A single Windows zero-day vulnerability could be sold amongst the underground cybercrime markets, potentially affecting more than 1.5 billion Windows users, researchers at Trustwave have found.
Although not confirmed, the local privilege escalation (LPE) exploit affects every version of Microsoft Windows, from Windows 2000 up to Windows 10 and could allow cyber criminals to wreak havoc on computers.
The threats come from the ability for hackers to give any Windows user accounts administrator privilege, thus allowing access to potential areas such as malicious software installation, network access, user settings and remote control of a computer.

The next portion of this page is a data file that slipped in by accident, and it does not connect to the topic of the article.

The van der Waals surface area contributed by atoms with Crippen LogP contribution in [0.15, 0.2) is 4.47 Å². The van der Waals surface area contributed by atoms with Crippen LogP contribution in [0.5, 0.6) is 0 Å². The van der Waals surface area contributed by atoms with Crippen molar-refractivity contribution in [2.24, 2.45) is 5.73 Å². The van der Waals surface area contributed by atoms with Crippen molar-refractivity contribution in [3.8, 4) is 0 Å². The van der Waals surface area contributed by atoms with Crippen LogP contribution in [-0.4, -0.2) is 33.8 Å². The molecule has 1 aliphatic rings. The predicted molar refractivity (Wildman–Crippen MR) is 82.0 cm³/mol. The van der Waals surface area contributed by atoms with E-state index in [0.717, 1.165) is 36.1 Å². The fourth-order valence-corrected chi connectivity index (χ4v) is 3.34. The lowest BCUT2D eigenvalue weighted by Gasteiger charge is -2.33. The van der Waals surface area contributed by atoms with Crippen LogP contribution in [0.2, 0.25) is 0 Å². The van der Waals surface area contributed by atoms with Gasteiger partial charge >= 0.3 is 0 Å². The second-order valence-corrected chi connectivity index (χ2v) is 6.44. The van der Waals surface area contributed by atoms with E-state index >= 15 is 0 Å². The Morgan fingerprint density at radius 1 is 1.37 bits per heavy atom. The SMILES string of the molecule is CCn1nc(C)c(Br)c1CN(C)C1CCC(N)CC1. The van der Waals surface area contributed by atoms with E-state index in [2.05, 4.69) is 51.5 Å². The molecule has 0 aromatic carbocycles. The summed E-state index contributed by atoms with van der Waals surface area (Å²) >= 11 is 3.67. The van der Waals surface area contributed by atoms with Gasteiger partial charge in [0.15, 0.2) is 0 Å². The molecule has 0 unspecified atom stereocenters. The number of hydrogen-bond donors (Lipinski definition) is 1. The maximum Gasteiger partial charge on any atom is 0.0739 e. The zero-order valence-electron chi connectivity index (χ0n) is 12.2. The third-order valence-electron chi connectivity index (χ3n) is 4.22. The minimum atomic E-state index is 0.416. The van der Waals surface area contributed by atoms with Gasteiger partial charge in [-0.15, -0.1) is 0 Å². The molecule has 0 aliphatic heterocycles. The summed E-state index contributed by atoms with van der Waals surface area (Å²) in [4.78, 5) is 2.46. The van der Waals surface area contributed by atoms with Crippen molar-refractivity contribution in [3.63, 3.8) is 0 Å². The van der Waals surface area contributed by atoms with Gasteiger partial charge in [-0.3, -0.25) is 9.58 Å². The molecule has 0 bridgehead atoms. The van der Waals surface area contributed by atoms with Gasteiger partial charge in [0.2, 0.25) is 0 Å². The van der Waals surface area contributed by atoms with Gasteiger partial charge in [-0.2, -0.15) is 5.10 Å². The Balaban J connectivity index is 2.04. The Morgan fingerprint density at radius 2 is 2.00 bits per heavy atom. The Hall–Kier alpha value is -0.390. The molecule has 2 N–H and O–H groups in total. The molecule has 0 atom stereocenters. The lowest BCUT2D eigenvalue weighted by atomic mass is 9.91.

Researchers at Trustwave's Spiderlabs Research stated in a blog that while zero-exploits are still rare, they are still worrying.
Although it is difficult to ascertain the kind of prices they are worth in the underground economy, but malware developers are increasingly monetising threat development and selling them for high prices.
Spiderlabs Research has found examples of underground forums that are collaborative hubs to hire malware coders, as well as leasing exploit kits and purchasing web shells and bot nets. the purchase of web shells or botnets.
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